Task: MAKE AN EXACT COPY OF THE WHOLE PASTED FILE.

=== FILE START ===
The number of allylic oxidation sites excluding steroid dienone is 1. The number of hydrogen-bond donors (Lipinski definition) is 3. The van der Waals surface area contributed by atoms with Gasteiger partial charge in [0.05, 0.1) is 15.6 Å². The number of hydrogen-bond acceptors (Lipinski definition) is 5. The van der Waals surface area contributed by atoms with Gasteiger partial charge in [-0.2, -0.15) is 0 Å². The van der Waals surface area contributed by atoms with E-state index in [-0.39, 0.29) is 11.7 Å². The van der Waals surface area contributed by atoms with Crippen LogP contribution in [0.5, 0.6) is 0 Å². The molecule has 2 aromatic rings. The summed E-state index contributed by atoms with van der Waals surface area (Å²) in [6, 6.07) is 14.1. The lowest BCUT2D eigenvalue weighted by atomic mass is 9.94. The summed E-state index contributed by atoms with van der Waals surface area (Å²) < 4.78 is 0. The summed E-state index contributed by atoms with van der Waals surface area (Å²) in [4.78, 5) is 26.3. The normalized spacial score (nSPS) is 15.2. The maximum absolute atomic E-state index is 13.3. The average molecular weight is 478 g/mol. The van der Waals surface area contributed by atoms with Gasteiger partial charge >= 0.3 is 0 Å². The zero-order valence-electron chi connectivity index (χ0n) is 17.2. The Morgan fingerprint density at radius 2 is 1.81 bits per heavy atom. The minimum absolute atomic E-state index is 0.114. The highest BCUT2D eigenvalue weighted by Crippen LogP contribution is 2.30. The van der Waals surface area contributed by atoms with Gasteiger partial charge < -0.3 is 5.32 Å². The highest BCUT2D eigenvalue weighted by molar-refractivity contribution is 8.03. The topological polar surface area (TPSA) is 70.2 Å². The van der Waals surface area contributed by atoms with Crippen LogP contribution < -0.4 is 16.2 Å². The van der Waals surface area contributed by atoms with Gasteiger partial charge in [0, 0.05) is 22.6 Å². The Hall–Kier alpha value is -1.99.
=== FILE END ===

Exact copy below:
The number of allylic oxidation sites excluding steroid dienone is 1. The number of hydrogen-bond donors (Lipinski definition) is 3. The van der Waals surface area contributed by atoms with Gasteiger partial charge in [0.05, 0.1) is 15.6 Å². The number of hydrogen-bond acceptors (Lipinski definition) is 5. The van der Waals surface area contributed by atoms with Gasteiger partial charge in [-0.2, -0.15) is 0 Å². The van der Waals surface area contributed by atoms with E-state index in [-0.39, 0.29) is 11.7 Å². The van der Waals surface area contributed by atoms with Crippen LogP contribution in [0.5, 0.6) is 0 Å². The molecule has 2 aromatic rings. The summed E-state index contributed by atoms with van der Waals surface area (Å²) in [6, 6.07) is 14.1. The lowest BCUT2D eigenvalue weighted by atomic mass is 9.94. The summed E-state index contributed by atoms with van der Waals surface area (Å²) < 4.78 is 0. The summed E-state index contributed by atoms with van der Waals surface area (Å²) in [4.78, 5) is 26.3. The normalized spacial score (nSPS) is 15.2. The maximum absolute atomic E-state index is 13.3. The average molecular weight is 478 g/mol. The van der Waals surface area contributed by atoms with Gasteiger partial charge >= 0.3 is 0 Å². The zero-order valence-electron chi connectivity index (χ0n) is 17.2. The Morgan fingerprint density at radius 2 is 1.81 bits per heavy atom. The minimum absolute atomic E-state index is 0.114. The highest BCUT2D eigenvalue weighted by Crippen LogP contribution is 2.30. The van der Waals surface area contributed by atoms with Gasteiger partial charge < -0.3 is 5.32 Å². The highest BCUT2D eigenvalue weighted by molar-refractivity contribution is 8.03. The topological polar surface area (TPSA) is 70.2 Å². The van der Waals surface area contributed by atoms with Crippen LogP contribution < -0.4 is 16.2 Å². The van der Waals surface area contributed by atoms with Gasteiger partial charge in [0, 0.05) is 22.6 Å². The Hall–Kier alpha value is -1.99.